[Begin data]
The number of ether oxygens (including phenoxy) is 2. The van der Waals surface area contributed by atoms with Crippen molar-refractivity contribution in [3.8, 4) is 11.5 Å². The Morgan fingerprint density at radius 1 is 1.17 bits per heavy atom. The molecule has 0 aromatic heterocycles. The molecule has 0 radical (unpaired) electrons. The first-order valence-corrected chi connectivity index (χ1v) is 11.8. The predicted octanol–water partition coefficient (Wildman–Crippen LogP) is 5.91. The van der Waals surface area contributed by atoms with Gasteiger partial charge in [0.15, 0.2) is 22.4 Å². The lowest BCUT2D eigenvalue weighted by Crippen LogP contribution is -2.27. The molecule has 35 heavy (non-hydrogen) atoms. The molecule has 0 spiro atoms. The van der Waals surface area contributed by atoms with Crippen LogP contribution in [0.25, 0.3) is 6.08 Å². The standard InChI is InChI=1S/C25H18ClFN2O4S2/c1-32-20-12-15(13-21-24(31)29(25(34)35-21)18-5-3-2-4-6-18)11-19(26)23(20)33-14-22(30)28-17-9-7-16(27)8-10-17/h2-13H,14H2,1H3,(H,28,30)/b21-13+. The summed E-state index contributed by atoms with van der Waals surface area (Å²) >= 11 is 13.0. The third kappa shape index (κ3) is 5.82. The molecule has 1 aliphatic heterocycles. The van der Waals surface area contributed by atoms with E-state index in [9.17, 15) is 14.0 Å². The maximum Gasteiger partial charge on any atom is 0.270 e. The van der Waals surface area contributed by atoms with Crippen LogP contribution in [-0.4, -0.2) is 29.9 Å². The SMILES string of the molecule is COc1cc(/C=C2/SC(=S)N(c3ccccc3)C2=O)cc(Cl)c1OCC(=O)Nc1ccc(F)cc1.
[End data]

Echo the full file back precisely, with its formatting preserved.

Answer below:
The number of ether oxygens (including phenoxy) is 2. The van der Waals surface area contributed by atoms with Crippen molar-refractivity contribution in [3.8, 4) is 11.5 Å². The Morgan fingerprint density at radius 1 is 1.17 bits per heavy atom. The molecule has 0 aromatic heterocycles. The molecule has 0 radical (unpaired) electrons. The first-order valence-corrected chi connectivity index (χ1v) is 11.8. The predicted octanol–water partition coefficient (Wildman–Crippen LogP) is 5.91. The van der Waals surface area contributed by atoms with Gasteiger partial charge in [0.15, 0.2) is 22.4 Å². The lowest BCUT2D eigenvalue weighted by Crippen LogP contribution is -2.27. The molecule has 35 heavy (non-hydrogen) atoms. The molecule has 0 spiro atoms. The van der Waals surface area contributed by atoms with Crippen LogP contribution in [0.25, 0.3) is 6.08 Å². The standard InChI is InChI=1S/C25H18ClFN2O4S2/c1-32-20-12-15(13-21-24(31)29(25(34)35-21)18-5-3-2-4-6-18)11-19(26)23(20)33-14-22(30)28-17-9-7-16(27)8-10-17/h2-13H,14H2,1H3,(H,28,30)/b21-13+. The summed E-state index contributed by atoms with van der Waals surface area (Å²) >= 11 is 13.0. The third kappa shape index (κ3) is 5.82. The molecule has 1 aliphatic heterocycles. The van der Waals surface area contributed by atoms with E-state index in [9.17, 15) is 14.0 Å². The maximum Gasteiger partial charge on any atom is 0.270 e. The van der Waals surface area contributed by atoms with Crippen LogP contribution in [-0.4, -0.2) is 29.9 Å². The SMILES string of the molecule is COc1cc(/C=C2/SC(=S)N(c3ccccc3)C2=O)cc(Cl)c1OCC(=O)Nc1ccc(F)cc1.